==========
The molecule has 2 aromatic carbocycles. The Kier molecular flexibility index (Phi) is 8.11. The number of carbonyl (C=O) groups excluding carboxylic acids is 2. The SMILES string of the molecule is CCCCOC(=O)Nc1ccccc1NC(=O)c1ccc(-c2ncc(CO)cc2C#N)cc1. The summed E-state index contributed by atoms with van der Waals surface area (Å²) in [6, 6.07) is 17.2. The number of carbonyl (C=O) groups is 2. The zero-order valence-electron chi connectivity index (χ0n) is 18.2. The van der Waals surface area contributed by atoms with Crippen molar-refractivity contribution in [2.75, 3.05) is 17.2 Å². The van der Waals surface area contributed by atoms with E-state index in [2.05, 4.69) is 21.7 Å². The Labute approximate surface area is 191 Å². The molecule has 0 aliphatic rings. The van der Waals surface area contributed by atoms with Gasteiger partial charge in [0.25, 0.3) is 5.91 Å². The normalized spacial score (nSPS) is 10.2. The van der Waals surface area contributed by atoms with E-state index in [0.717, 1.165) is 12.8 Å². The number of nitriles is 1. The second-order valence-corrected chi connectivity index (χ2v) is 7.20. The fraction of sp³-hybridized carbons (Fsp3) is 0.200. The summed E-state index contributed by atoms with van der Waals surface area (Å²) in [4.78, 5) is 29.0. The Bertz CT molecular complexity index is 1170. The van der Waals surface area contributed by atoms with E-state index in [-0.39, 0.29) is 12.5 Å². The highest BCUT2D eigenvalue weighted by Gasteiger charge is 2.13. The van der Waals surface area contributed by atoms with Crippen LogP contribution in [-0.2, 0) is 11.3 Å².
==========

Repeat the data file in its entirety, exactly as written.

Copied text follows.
The molecule has 2 aromatic carbocycles. The Kier molecular flexibility index (Phi) is 8.11. The number of carbonyl (C=O) groups excluding carboxylic acids is 2. The SMILES string of the molecule is CCCCOC(=O)Nc1ccccc1NC(=O)c1ccc(-c2ncc(CO)cc2C#N)cc1. The summed E-state index contributed by atoms with van der Waals surface area (Å²) in [6, 6.07) is 17.2. The number of carbonyl (C=O) groups is 2. The zero-order valence-electron chi connectivity index (χ0n) is 18.2. The van der Waals surface area contributed by atoms with Crippen molar-refractivity contribution in [2.75, 3.05) is 17.2 Å². The van der Waals surface area contributed by atoms with E-state index in [2.05, 4.69) is 21.7 Å². The Labute approximate surface area is 191 Å². The molecule has 0 aliphatic rings. The van der Waals surface area contributed by atoms with Gasteiger partial charge in [0.25, 0.3) is 5.91 Å². The normalized spacial score (nSPS) is 10.2. The van der Waals surface area contributed by atoms with E-state index in [0.717, 1.165) is 12.8 Å². The number of nitriles is 1. The second-order valence-corrected chi connectivity index (χ2v) is 7.20. The fraction of sp³-hybridized carbons (Fsp3) is 0.200. The summed E-state index contributed by atoms with van der Waals surface area (Å²) in [4.78, 5) is 29.0. The Bertz CT molecular complexity index is 1170. The van der Waals surface area contributed by atoms with E-state index in [-0.39, 0.29) is 12.5 Å². The highest BCUT2D eigenvalue weighted by Gasteiger charge is 2.13. The van der Waals surface area contributed by atoms with Crippen LogP contribution in [-0.2, 0) is 11.3 Å².